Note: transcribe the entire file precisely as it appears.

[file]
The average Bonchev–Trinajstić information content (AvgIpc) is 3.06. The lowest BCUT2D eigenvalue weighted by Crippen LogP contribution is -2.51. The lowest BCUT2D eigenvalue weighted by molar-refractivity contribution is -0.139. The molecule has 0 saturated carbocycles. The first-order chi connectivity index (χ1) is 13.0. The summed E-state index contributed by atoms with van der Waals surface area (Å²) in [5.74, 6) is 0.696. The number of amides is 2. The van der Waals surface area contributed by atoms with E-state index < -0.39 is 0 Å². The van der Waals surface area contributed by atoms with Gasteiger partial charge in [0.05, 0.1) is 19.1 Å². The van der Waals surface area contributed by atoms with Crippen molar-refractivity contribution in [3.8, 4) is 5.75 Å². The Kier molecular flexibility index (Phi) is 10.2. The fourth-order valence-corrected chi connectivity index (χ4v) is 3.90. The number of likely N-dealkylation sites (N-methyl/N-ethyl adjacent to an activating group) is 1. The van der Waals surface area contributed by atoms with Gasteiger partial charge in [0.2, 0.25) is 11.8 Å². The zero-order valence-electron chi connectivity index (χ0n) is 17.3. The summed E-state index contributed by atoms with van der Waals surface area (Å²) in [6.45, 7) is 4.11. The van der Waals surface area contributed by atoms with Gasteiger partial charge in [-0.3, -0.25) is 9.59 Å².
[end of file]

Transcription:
The average Bonchev–Trinajstić information content (AvgIpc) is 3.06. The lowest BCUT2D eigenvalue weighted by Crippen LogP contribution is -2.51. The lowest BCUT2D eigenvalue weighted by molar-refractivity contribution is -0.139. The molecule has 0 saturated carbocycles. The first-order chi connectivity index (χ1) is 13.0. The summed E-state index contributed by atoms with van der Waals surface area (Å²) in [5.74, 6) is 0.696. The number of amides is 2. The van der Waals surface area contributed by atoms with E-state index < -0.39 is 0 Å². The van der Waals surface area contributed by atoms with Gasteiger partial charge in [0.05, 0.1) is 19.1 Å². The van der Waals surface area contributed by atoms with Crippen molar-refractivity contribution in [3.8, 4) is 5.75 Å². The Kier molecular flexibility index (Phi) is 10.2. The fourth-order valence-corrected chi connectivity index (χ4v) is 3.90. The number of likely N-dealkylation sites (N-methyl/N-ethyl adjacent to an activating group) is 1. The van der Waals surface area contributed by atoms with Gasteiger partial charge in [0.2, 0.25) is 11.8 Å². The zero-order valence-electron chi connectivity index (χ0n) is 17.3. The summed E-state index contributed by atoms with van der Waals surface area (Å²) in [6.45, 7) is 4.11. The van der Waals surface area contributed by atoms with Gasteiger partial charge in [-0.3, -0.25) is 9.59 Å².